Saturday, December 26, 2009

Looking into 2010: the strategic threats

Looking into 2010 and the “next decade”, it’s apparent that there’s a few subtle pressures that could come down the pike that we need to watch in preserving our freedom, not just of speech in the abstract sense, but of free and open debate online as we have come to count on it.

One is that political pressure to weaken Section 230 protections for companies that host bloggers and for bloggers or webmasters that host forums could come in to play. This was discussed here Aug. 28, with a comment from an attorney authoring major book on the problem of indirect unbounded risks to the public from the supposed lack of accountability for amateurs on the Web. Curiously that attorney wanted to have a takedown and safe harbor procedure for libel similar to what the DMCA specifies for copyright infringement. Yet, the concept of “safe harbor” is essential to the Internet as we know it now.

Since some time in 2007, the incidence of lawsuits against amateur bloggers has risen. Many of them have occurred after reckless behavior of naïve speakers, and many of them deal with arcane local situations where the plaintiffs believe they must enforce some sort of “zero tolerance” policy for negative publicity. Some bloggers have insurance under umbrella auto or homeowner’s policies, but these are not valid if the blogs have any commercial component at all (including accepting ads), and the insurance industry is going to find that pricing media liability for “amateurs” is indeed almost impossible to do with normal actuarial concepts. Nevertheless, it’s easy to imagine political arguments to require bloggers to carry insurance, just as with the arguments made recently in the health care debate.

Another closely related problem is “implicit content”, a concept that encapsulates the apparent motives of the speaker as part of the speech. If an amateur does not seem to have a valid self-interest or purpose for the speech and seems to want to “step on toes”, it’s possible that his speech in some situations could be regarded as enticement or as an expression of hostility. This could be a problem when the speaker has employees or direct reports, or even with any sort of family responsibility, voluntary (because of having children) or not. One could invent the term “gratuitous speech”. Yet, it comes from a different mindset of how a social contract should work: that everyone should be responsible for other people and have family responsibility before entering the public world at all. It’s disturbing how this notion seems to be catching on, ironically as a result of all the openness enabled by technology.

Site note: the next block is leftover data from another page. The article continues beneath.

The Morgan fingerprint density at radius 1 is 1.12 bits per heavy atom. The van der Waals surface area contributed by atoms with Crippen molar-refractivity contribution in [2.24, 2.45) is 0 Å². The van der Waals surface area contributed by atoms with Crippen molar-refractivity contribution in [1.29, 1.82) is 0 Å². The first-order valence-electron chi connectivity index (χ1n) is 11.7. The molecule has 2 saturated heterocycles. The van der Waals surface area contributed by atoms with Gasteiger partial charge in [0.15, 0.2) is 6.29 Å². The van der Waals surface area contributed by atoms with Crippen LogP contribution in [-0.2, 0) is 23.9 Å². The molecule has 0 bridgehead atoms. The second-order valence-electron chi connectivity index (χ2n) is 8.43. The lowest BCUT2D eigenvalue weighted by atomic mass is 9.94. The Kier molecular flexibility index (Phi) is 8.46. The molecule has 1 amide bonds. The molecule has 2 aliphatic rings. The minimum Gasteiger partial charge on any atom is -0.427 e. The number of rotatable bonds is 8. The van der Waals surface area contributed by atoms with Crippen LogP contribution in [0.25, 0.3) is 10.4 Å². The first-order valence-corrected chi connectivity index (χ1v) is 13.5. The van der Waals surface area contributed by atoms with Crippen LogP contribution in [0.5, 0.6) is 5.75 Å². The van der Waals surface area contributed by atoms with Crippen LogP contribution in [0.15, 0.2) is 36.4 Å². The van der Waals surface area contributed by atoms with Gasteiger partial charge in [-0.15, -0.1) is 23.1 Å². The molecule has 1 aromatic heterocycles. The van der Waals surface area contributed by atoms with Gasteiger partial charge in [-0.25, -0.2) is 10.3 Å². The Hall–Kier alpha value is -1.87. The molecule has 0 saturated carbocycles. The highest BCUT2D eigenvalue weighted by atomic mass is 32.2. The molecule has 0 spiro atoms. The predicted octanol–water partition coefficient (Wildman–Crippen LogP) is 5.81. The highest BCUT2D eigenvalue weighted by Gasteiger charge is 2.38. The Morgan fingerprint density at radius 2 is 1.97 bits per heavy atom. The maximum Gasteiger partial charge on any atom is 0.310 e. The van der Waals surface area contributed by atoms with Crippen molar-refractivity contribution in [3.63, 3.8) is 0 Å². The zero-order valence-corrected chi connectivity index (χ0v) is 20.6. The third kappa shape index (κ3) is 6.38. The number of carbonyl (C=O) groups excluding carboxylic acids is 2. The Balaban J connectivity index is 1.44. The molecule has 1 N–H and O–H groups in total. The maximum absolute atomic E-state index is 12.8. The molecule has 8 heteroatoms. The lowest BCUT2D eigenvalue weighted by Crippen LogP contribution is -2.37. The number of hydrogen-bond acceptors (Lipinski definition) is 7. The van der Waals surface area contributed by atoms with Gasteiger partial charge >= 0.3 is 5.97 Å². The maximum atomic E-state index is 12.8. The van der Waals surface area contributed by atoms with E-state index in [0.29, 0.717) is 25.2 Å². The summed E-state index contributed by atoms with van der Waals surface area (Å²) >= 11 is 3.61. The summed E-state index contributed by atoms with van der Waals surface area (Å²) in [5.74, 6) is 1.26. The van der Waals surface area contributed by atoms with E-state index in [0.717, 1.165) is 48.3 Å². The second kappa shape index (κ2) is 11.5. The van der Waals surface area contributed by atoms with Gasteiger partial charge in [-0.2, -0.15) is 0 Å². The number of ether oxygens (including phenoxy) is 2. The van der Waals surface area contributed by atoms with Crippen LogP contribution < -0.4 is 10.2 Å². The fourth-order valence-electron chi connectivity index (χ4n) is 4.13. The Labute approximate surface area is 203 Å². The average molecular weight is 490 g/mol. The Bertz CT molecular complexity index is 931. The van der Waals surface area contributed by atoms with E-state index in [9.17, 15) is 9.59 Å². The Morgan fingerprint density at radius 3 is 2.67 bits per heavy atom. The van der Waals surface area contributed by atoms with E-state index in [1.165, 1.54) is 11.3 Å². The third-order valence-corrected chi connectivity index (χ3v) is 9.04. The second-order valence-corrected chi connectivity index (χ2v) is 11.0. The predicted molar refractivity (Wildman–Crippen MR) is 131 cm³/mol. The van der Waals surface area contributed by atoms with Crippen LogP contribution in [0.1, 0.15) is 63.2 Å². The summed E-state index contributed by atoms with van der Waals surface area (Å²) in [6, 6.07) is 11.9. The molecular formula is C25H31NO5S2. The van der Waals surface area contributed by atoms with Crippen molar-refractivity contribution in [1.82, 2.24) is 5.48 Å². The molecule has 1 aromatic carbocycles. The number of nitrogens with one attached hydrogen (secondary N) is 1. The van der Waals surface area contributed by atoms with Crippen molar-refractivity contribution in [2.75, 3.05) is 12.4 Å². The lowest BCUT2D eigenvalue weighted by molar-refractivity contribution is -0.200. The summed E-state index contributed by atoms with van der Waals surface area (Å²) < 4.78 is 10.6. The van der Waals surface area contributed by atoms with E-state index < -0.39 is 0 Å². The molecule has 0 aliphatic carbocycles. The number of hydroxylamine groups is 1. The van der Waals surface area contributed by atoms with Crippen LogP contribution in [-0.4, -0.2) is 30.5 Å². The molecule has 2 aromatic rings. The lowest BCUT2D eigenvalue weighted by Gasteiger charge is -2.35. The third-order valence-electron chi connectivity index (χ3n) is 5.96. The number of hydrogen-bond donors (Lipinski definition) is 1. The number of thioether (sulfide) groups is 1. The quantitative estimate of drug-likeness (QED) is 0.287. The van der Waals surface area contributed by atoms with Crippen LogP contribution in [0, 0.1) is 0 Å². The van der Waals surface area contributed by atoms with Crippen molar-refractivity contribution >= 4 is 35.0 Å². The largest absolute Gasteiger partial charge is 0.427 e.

Of course, "gratuitous speech" could simply form a strategy of a "free content" business model, becoming known by offering a lot of material free, and then trying to package and sell it to specific media operations and interests. Or it could be genuine political rebellion, to "f__k the establishment" of lobbyists, special interests, and over socialization.

Along these lines, the recent controversy over the “everyone” concept in Facebook and social networking sites is critical. Companies running these services may believe that “friends lists” or social contacts are not the same thing as “publication” and more essential, not subject to notions of “gratuitousness” that would call for privacy settings or mandatory insurance some day. But the distinctions are vague indeed. And the reality of the modern world is that almost everyone needs to be “global” now. Reputation becomes seamless and integrated, like it or not.

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